Volcanic mercury: local deposition or global dispersion?

Lead Research Organisation: University of East Anglia
Department Name: Environmental Sciences

Abstract

Mercury is a toxic metal released to our environment through mankind's activities (e.g., coal burning) and natural processes. Once it gets into the sea or other aqueous environments it can be transformed into toxic forms, which can then get into the food chain and can cause damage to the central nervous systems of animals. Mercury pollution is a grave human health concern and so it is important to understand its different global sources. Recent work has shown that continuously degassing volcanoes represent a significant source of mercury to the atmosphere compared to other sources on the global scale. Recent measurements at active volcanic craters have also shown that volcanic mercury is primarily emitted as a gas. This gas is not very soluble (e.g., in rainwater) and so would not be very efficiently removed from the atmosphere meaning that it could be transported very long distances from its source making volcanic mercury a global environmental hazard. However reactive bromine compounds have also been observed in volcanic plumes downwind from the point of emission. In the Polar Regions and at the Dead Sea reactive bromine compounds are thought to lead to the rapid transformation of gaseous mercury (present in these environments at low levels due to remote sources) into more soluble form that are then rapidly deposited to the local environment. If similar chemistry occurs in volcanic plumes then they will represent a significant mercury hazard to local ecosystems as this chemistry would not only lead to the rapid deposition of low levels of atmospheric mercury from remote sources but also the very significantly enhanced levels present in volcanic plumes. We want to understand the behaviour of mercury in volcanic plumes and the balance between local deposition and global dispersion. We will make measurements of the levels and types of mercury found in the persistent non-explosive volcanic plume from Masaya volcano in Nicaragua at the crater rim and at two locations downwind of the volcano where the plume is known to ground regularly. We will also measure reactive bromine levels and other constituents of the volcanic plume at these locations and will put out a network of samplers to measure the deposition flux of mercury to the local downwind environment from the volcano. These measurements will allow us to test our hypothesis that in volcanic plumes, gaseous mercury will be rapidly transformed to more reactive forms that are then deposited to the local environment. These measurements will then be used to adapt existing computer models of the atmospheric chemistry occurring in volcanic plumes to include mercury chemistry. This will allow us to further our understanding of volcanic mercury processing as well as to build up a picture of the fate of the mercury emitted from active volcanoes and specifically to understand whether volcanic mercury emissions pose a local or global hazard.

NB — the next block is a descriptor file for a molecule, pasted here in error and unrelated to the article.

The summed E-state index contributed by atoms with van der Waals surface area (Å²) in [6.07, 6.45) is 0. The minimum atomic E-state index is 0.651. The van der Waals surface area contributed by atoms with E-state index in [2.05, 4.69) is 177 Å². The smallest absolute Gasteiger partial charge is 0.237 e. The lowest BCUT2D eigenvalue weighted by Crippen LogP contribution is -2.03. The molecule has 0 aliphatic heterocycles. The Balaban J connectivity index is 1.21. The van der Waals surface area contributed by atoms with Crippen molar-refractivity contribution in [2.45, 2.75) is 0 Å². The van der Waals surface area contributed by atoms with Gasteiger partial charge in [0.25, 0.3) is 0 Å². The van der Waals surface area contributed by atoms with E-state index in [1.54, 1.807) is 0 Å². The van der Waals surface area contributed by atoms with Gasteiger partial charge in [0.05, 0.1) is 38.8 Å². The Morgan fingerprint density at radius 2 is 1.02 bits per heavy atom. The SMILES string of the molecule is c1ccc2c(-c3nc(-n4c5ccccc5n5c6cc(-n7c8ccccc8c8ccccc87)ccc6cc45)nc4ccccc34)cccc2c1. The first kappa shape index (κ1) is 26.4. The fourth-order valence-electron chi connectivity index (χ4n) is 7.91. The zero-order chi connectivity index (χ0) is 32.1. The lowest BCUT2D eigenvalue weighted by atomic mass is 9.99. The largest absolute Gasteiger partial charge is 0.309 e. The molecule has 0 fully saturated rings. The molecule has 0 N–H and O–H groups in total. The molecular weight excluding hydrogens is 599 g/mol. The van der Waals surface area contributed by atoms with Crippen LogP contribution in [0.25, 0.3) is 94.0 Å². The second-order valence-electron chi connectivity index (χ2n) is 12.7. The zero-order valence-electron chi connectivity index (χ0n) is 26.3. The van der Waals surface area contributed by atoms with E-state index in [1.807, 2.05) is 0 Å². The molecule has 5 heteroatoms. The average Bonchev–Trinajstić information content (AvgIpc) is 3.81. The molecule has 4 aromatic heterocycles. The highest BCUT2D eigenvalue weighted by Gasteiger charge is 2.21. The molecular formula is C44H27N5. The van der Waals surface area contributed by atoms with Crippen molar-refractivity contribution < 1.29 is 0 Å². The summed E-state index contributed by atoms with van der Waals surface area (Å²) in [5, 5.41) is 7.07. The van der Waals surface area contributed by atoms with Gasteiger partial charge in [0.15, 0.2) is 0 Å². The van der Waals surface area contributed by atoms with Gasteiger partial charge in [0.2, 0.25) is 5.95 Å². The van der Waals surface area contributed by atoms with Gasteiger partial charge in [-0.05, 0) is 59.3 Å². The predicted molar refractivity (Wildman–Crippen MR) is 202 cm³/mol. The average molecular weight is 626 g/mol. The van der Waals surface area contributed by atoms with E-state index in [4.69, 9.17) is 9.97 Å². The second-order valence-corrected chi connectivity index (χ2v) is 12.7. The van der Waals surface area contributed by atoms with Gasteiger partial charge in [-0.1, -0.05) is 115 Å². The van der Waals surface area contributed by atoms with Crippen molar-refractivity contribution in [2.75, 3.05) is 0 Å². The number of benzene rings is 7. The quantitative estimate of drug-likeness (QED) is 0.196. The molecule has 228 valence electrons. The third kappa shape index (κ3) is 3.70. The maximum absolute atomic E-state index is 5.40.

Publications

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Surl L (2015) Quantification of the depletion of ozone in the plume of Mount Etna in Atmospheric Chemistry and Physics

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Surl L (2014) Quantification of the depletion of ozone in the plume of Mount Etna in Atmospheric Chemistry and Physics Discussions

 
Description So far the findings have not been used as only one papers has been submitted and further preliminary findings have been presented at scientific conferences. Further scientific articles are currently being prepared
 
Description 3-D modelling of the Atmospheric Chemistry of Quiescently Degassing Volcanoes 
Form Of Engagement Activity Scientific meeting (conference/symposium etc.)
Part Of Official Scheme? No
Primary Audience
Results and Impact Talk at international AGU Chapman conference
Year(s) Of Engagement Activity 2012
 
Description Mercury and Halogen Chemistry from Passively Degassing Volcanoes 
Form Of Engagement Activity Scientific meeting (conference/symposium etc.)
Part Of Official Scheme? No
Primary Audience
Results and Impact Scientific talk at EGU conference
Year(s) Of Engagement Activity 2013